"Boise police did not find evidence of rape, said spokeswoman Lynn Hightower. Chief Deputy Prosecuting Attorney Roger Bourne said the county decided against prosecution.
The Air Force says its investigation cleared Fehrenbach and discredited Shaner.
Five days before his encounter with Fehrenbach, Shaner contacted the Air Force Office of Special Investigations at Mountain Home. He was accompanied by an acquaintance who Shaner said had told him gay men were inviting military men to "HIV parties" in an attempt to infect them with the virus, according to the Air Force.
Shaner said he began to investigate the claims, visiting gay bars in Boise at the direction of AFOSI Special Agent Karolyn DeRosier. Shaner said he was sworn in as a confidential informant by DeRosier.
But Linda Card, AFOSI's chief of public affairs, said DeRosier had Shaner swear to the truthfulness of his statement, a standard practice.
"After meeting with Mr. Shaner, AFOSI determined not to use him as a confidential informant," Card wrote in an e-mail. "Special Agent DeRosier NEVER directed or requested him to carry out any actions as a source or informant, nor did any other AFOSI agent."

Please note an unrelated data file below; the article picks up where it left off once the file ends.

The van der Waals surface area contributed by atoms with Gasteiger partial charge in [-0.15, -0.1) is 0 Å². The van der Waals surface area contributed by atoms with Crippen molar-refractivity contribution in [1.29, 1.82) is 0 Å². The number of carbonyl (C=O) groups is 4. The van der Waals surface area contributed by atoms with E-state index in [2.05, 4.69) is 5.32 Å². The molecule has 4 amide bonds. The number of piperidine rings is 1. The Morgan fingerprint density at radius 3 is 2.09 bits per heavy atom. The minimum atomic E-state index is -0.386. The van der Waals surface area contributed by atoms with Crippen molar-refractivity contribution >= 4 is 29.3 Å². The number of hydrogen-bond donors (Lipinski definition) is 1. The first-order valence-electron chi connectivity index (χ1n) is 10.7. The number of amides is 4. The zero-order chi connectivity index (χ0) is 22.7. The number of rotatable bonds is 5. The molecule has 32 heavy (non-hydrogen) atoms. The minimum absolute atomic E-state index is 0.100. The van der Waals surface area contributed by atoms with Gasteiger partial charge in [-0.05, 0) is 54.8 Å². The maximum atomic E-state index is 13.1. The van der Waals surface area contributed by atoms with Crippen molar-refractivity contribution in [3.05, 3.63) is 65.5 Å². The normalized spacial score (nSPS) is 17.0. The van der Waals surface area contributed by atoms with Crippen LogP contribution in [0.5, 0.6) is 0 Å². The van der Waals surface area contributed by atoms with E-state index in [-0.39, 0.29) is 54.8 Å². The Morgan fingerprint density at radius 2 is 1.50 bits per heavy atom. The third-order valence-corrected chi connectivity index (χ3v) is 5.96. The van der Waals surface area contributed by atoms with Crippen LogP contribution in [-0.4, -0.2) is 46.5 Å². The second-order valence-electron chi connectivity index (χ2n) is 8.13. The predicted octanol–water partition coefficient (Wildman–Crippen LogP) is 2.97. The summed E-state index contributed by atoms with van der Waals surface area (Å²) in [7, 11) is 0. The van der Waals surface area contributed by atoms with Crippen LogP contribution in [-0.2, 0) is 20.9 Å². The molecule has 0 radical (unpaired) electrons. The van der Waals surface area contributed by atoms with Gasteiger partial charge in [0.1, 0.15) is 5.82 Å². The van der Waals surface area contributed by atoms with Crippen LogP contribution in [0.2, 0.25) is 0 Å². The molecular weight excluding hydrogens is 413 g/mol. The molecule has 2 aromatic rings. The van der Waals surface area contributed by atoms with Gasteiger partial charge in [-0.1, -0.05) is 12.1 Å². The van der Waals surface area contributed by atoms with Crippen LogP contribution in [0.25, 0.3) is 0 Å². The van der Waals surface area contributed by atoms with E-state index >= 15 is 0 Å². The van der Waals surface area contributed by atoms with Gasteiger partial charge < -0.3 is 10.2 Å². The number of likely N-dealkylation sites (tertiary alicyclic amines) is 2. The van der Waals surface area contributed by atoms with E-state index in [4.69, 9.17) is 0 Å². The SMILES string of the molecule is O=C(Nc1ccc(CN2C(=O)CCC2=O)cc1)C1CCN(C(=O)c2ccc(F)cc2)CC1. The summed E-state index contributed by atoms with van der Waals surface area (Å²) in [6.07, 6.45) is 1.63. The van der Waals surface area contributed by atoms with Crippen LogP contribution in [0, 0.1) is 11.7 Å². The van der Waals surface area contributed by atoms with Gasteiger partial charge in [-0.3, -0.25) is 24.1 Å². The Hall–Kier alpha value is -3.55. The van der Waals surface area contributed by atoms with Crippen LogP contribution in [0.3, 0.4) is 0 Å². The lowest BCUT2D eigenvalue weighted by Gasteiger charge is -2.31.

Summarizing the AFOSI investigative report, Card said: "Mr. Shaner is considered to be an unreliable source of information by AFOSI."
The HIV party case was closed as unsubstantiated.
Shaner called Boise police to report a sexual assault shortly before 3 a.m. May 12, 2008. He said he was an AFOSI informant and went to Fehrenbach's home at DeRosier's request.
Shaner now admits DeRosier did not ask him to see Fehrenbach. Instead, Shaner said he met Fehrenbach via a paid Web site to which both subscribed. Shaner told the Statesman he sought out Fehrenbach thinking he might have information about the investigation.
Fehrenbach is still on duty at Mountain Home as assistant director of operations for the 366th Operations Support Squadron, a job typically held by an officer of his rank. He no longer is on active flight status. A spokesman at Mountain Home referred questions about the status change to the Air Combat Command, which said Fehrenbach was removed because of his pending honorable discharge under the "Don't Ask, Don't Tell" law.
The Servicemembers Legal Defense Network advised Fehrenbach not to comment for this story because the Statesman was the first to report the underlying events that prompted his pending discharge. Until now, Fehrenbach has simply said he was outed by a "civilian acquaintance."
Kevin Nix, a spokesman for the Servicemembers Legal Defense Network, has been helping Fehrenbach.